Just nominated as a finalist in the Australian round of the International Woolmark Prize, and having recently picked up the BT Emerging Fashion Designer Award, Michael Lo Sordo is on something of a roll at the moment. This collection offered an informal take on tailoring, with multilayered looks of lightweight trench coats, breezy, loosely-cut suiting and easy-to-wear slips. Its pastel colour palette of blue, pink and white had his front row guests swooning for summer.
Christopher Esber runway
Christopher Esber, too, is on a winning streak, having recently represented Australia at the International Woolmark Prize in Milan. For his spring/summer 2014/2015 presentation, Esber did what he is best known for: structured minimalism. But there was a naval twist here, with the designer said to be inspired by women on the water, and so double-breasted jackets were adorned with gold buttons, and dresses were crafted from a unique beaded, ribbed fabric in blue and white.
It's an injustice to call Toni Maticevski a designer, for his skill is that of a traditional couturier. But unlike those stuffy Parisian couture salons, Melbourne-based Maticevski offers a unique, sportswear take on classic, feminine shapes. For spring/summer, that translated as voluminous ball skirts worn with embroidered sweatshirts, opera coats in neon orange net fabric, and exposed midriffs in one of the standout shows of the week. The designer's star continues to rise with a forthcoming solo exhibition at Bendigo Art Gallery next year.
I thoroughly enjoyed Haryono Setiadi's presentation, the designer proving he truly is one to watch in the local industry with a collection of summer dresses crafted from layers and layers of organza in a golden ombre colourway that gave the effect of tropical fish. Unlike the form-fitting, strictly-cut pieces he has previously shown, Setiadi's new vision was more refined and more wearable.
Dion Lee runway
In showing his mainline at New York Fashion Week, Dion Lee, the star of Australian fashion, took the opportunity to showcase his more affordable, accessible second line, Dion Lee II, but progressed it far beyond simple workwear shirting. Taking the iconic cornerstones of an American wardrobe, like denim and leather jackets, Lee showcased a collection that was as simple in its presentation as it will be to wear: cotton shirting with cutaway sleeves and spliced-open backs; denim skirts folded and twisted around the body like a jacket tied around the waist; and athletic-cut dresses that traced, rather than hugged, the body.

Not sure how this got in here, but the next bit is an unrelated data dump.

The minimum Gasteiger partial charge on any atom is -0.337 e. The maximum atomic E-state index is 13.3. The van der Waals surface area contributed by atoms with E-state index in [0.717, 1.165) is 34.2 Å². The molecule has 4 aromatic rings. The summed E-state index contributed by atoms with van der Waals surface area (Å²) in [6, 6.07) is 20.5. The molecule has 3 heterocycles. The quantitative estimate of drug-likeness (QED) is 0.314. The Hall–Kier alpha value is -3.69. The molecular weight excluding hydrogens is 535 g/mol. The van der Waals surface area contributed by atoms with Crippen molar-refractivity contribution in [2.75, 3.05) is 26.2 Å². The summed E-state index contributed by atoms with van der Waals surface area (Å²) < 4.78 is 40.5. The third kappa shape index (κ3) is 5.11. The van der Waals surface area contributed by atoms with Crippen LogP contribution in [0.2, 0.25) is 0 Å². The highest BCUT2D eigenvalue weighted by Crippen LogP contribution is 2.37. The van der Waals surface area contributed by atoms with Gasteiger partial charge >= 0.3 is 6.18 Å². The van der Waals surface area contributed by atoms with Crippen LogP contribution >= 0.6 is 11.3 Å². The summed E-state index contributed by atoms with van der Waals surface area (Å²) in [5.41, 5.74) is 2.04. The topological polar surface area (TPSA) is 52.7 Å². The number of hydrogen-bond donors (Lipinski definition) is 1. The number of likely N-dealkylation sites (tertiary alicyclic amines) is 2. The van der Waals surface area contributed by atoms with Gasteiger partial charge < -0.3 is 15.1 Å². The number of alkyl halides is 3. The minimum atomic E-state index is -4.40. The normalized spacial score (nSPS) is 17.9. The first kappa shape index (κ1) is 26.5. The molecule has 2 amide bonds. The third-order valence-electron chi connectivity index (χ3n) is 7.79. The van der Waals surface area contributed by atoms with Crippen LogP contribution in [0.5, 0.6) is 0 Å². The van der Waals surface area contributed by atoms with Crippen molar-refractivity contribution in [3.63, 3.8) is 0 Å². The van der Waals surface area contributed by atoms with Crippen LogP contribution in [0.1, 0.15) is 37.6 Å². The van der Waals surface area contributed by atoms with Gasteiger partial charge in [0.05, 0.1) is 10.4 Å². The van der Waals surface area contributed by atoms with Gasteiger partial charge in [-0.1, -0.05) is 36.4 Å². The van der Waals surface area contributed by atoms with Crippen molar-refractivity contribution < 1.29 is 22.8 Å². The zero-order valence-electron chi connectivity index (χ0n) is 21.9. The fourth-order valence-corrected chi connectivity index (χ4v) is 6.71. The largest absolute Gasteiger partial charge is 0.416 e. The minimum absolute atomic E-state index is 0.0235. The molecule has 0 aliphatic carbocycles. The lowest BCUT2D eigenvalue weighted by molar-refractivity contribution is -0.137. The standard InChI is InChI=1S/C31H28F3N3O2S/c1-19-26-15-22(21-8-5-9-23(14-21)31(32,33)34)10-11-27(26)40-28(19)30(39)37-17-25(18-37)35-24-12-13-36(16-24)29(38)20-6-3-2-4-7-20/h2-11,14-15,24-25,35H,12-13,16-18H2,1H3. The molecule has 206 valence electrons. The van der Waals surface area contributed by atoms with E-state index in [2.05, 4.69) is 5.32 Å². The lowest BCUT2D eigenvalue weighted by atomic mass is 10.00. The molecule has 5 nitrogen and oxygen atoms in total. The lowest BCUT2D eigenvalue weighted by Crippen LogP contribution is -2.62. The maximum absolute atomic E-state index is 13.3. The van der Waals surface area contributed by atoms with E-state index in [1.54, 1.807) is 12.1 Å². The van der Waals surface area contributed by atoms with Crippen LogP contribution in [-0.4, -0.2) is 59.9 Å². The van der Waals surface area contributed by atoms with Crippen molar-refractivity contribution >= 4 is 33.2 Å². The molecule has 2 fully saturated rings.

It was fitting that Emma Mulholland's show was one of the last of the week given that it was the most fun, too. In keeping with her aesthetic of eighties-inspired garments in bright, print-heavy fabrics, Mulholland took inspiration from Melanie Griffiths in the seminal film Working Girl with a collection that drew on office motifs like paper clips and post-it notes, with prints created by Sarah Webb, Brendon Ginnane and Luka du Chateau.
And one of my favourite presentations of the week? Well, it wasn't a fashion show at all, but rather a site-specific installation by fashion mavericks Anna Plunkett and Luke Sales of Romance Was Born and respected contemporary artist Rebecca Baumann. Commissioned by Carriageworks, the exhibition, which runs for a month and is open free to the public, is a true showcase of Romance Was Born's unrivalled and unlimited creativity, with ten one-off pieces inspired by significant moments in life (a sweet sixteenth birthday, Mardi Gras, a funeral), cleverly hung from the ceiling on rotating mannequins alongside a work by Baumann, creating a dialogue between the two that ultimately celebrates the fun of fashion and art.
Romance Was Born x Rebecca Baumann